Six enemies of mind

According to Vabhata, cause of all illnesses is raga or selfishness. Raga consists of six components which are enemies of mind. These are:

-         Kama as lust. Using others to please oneself. (exploiting people)

-         Krodha as wrath, bad temper.

-         Lobha – avarice, greed (violation of natural way of life, desire for that, which is in possession of others)

-         Mada – vanity.

-         Matsarya – envy (the most deeply rooted of all)

-         Bhaya – fear. (that what bounds)

In addition to Raga and it’s manifestations, there are three ways how a person lose health:

-         Pragya aparadha – acting against own nature. Violation of Dharma.

-         Asatmya indriyaartha – improper way of using sense organs. Like watching too much TV or contact with ill-minded people, watching something ugly and etc. Insufficiency of good impressions may too lead to a disease.

-         Kaala parinama – violation of daily regime (or imbalance of circadian rhythms), like staying awake at night or wearing summer dress in winter.

Ayurveda identifies six stages of the disease:

1.    Sanchaya or accumulation of dosha. Digestive force is weaking and dosha starts to accumulate. Usually, body tries to solve the problems itself, by creating disgust towards things which cause aggravation of certain dosha.

2.    Prakopa or worsening. Aggravated doshas become irritated, ama (metabolic waste) starts to accumulate.

3.    Prasara or spread. At this stage ama leaves GI tract and starts to speard all over body. At this stage modern medicine can identify such condition as functional disorder. Ama can choose any “migration way” and it is called roga marga (path of pain). Considered to be easily cured in Ayurveda.

4.    Sthana samshya or growth – ama is spreading and localizing in weakest points of the body (everyone has different weak points), this leads to incorrect function of dhatus (tissues) and its’ structural damage. Body is prone to infections and more serious conditions. Considered to be curable in Ayurveda. Very qualified modern clinician can conclude on diagnosis, but the disease has not yet manifested.

5.    Vyakti or at this stage there are clear symptoms of the disease. Hardly curable in Ayurveda. Classical clinical picture in modern medicine.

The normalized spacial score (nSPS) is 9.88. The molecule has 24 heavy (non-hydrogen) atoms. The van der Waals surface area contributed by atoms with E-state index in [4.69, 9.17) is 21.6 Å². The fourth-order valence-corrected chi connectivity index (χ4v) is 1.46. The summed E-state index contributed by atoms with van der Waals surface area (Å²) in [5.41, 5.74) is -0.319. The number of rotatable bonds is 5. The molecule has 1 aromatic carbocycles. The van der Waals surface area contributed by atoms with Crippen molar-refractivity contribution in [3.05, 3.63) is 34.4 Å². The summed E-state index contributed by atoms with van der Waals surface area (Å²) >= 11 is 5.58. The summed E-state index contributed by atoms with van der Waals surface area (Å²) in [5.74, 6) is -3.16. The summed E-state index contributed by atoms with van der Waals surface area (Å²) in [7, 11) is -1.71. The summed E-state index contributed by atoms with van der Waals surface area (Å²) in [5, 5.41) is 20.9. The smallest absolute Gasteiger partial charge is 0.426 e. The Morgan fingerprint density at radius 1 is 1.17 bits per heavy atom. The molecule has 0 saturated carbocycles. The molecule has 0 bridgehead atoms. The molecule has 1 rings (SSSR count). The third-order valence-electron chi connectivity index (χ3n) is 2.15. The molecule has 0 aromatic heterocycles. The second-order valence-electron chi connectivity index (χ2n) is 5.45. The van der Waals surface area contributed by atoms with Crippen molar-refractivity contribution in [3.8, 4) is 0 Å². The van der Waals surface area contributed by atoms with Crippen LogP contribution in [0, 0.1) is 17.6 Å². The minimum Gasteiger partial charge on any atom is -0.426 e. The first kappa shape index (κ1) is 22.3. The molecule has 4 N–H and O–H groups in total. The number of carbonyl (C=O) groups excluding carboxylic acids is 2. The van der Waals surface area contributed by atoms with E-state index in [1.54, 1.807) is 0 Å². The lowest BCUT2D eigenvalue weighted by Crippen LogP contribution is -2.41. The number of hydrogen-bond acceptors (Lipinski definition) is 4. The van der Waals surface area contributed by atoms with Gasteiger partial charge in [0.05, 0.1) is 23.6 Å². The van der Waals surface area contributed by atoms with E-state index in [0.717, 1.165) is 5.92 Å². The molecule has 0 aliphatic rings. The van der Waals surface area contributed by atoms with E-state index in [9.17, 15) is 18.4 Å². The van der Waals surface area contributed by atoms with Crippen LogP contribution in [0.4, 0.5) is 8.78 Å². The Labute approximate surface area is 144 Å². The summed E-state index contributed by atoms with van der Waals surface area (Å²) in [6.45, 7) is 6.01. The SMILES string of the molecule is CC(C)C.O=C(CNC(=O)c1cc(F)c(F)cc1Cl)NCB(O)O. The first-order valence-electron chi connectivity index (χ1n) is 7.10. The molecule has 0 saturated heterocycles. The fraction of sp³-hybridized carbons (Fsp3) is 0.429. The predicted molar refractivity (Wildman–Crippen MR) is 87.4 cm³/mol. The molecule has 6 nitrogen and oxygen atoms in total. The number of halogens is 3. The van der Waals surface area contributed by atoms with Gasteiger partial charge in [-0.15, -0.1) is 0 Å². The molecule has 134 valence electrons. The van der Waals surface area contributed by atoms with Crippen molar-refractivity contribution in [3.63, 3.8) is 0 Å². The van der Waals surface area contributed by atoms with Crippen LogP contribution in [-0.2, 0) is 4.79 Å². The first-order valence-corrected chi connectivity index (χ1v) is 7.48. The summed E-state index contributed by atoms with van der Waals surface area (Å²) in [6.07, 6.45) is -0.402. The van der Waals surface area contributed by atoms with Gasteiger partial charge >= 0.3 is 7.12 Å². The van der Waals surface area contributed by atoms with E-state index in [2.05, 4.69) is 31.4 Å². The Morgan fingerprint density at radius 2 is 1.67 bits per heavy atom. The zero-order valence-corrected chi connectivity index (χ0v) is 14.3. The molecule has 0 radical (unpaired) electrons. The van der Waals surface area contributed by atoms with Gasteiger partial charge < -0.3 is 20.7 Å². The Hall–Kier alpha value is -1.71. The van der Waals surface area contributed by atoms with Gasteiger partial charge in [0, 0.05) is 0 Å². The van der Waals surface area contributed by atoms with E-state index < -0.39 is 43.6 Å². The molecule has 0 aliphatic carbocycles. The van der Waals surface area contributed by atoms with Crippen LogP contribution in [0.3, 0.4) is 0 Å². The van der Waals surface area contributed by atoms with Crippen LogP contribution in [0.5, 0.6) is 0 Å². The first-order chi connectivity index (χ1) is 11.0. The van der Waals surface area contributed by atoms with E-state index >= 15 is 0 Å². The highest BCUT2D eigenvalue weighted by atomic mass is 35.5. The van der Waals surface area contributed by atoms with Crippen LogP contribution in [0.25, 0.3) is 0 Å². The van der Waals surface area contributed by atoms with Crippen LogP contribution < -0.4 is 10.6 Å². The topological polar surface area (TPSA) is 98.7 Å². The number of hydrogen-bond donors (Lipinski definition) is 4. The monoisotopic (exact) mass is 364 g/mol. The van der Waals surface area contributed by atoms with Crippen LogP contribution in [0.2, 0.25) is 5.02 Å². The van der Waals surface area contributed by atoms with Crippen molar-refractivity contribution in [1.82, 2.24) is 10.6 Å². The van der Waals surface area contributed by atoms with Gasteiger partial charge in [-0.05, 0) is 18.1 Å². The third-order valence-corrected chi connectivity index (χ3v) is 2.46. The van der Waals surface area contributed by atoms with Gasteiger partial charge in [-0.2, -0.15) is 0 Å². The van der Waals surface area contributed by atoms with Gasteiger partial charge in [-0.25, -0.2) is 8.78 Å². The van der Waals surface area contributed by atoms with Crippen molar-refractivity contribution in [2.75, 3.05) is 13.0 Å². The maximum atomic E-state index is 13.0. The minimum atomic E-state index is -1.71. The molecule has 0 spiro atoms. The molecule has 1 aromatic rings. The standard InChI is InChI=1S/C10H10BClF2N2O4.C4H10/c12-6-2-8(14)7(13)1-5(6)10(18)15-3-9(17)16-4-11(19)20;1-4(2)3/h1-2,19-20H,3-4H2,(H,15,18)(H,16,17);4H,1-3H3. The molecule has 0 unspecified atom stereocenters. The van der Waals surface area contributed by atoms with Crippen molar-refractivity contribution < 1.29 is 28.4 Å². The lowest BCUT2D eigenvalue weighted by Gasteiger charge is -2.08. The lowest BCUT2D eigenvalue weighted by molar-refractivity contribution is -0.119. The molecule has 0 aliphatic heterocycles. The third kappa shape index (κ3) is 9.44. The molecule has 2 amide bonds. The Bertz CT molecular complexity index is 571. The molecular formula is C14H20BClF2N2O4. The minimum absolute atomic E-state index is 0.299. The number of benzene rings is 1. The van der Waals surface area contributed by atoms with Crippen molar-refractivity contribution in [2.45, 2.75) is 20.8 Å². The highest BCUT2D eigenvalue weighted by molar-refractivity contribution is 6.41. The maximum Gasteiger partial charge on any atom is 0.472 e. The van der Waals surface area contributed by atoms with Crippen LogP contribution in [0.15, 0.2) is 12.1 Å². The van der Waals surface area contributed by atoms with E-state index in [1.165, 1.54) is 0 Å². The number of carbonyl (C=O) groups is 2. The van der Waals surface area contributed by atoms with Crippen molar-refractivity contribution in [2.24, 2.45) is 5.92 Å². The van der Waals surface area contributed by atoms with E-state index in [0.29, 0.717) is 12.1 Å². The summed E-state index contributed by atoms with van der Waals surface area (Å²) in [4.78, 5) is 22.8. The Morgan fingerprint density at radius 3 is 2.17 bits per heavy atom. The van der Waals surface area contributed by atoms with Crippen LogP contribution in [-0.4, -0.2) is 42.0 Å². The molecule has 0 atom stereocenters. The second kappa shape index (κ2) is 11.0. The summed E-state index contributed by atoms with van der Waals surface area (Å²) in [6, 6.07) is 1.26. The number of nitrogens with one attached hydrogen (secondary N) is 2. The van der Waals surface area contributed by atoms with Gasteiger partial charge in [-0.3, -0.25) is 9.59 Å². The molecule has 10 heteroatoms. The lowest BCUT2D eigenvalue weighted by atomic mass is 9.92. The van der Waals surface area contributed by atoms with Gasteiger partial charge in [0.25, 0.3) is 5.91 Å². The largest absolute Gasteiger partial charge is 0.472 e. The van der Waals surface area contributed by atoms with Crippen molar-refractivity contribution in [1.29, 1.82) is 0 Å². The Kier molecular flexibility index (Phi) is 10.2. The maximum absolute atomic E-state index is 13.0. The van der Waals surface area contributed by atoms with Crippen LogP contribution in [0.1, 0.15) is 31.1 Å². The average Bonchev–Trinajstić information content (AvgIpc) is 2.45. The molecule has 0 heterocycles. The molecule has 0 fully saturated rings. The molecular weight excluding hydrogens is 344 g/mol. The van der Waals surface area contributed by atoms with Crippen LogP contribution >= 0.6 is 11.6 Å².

6.    Bedha or incurable stage. Chronical disease, only management is possible.

Goal of any Ayurveda practitioner is to catch the disease at first 3 stages and not to allow any irreversible changes.

In general, Ayurveda offers three types of therapy:

-         Mental/psychical

-         Physical

-         Spiritual

There are eight parts of Ayurvedic treatment, which deal with diseases of body:

-         Kaya chikitsa – general therapy

-         Bala chikitsa – pediatric handling

-         Graha chikitsa - psychiatry

-         Urdhvanga chikitsa – otolaryngology and diseases of head

-         Shalya cikitsa – surgery

-         Damshtra cikitsa – toxicology (curing from poisonings and etc)

-         Jara chikica – geriatric handling

-         Vryshia cikitsa – reproductive health

Ayurvedic educational standards are now regulated by AYSH – Ministry of Ayurveda (https://www.ayush.gov.in/). It requires five years to gain first level academic grade diploma. People who usually consult in Ayurveda in the west complete courses. Getting ayurvedic treatment on proper level is quite hard, as here in European part we do not have enough professionals, but what can be done – is preserving health on proper level.

Some myths about Ayurveda:

1)    It is herbal and natural medicine. In fact, Aurveda uses animal products, basmas (powders) – which can be organic (praval basma or pearls) and non-organic nature (mercury, sulphur, gold, etc). Classical Ayurvedic preparations are described in scriptures and 70% of these are prohibited for use in the EU, because they need utmost qualification of physician who prescribes them and some need constant medical follow-up and special diet.

2)    Ayurveda denies modern healthcare. Completely false. It is developing science, using such modern methods of research as x-rays, ultrasound, MRI, blood tests. Ayurvedic doctors may prescribe antibiotics, if necessary. And antibiotics are essential in curing such diseases as pneumonia and tuberculosis.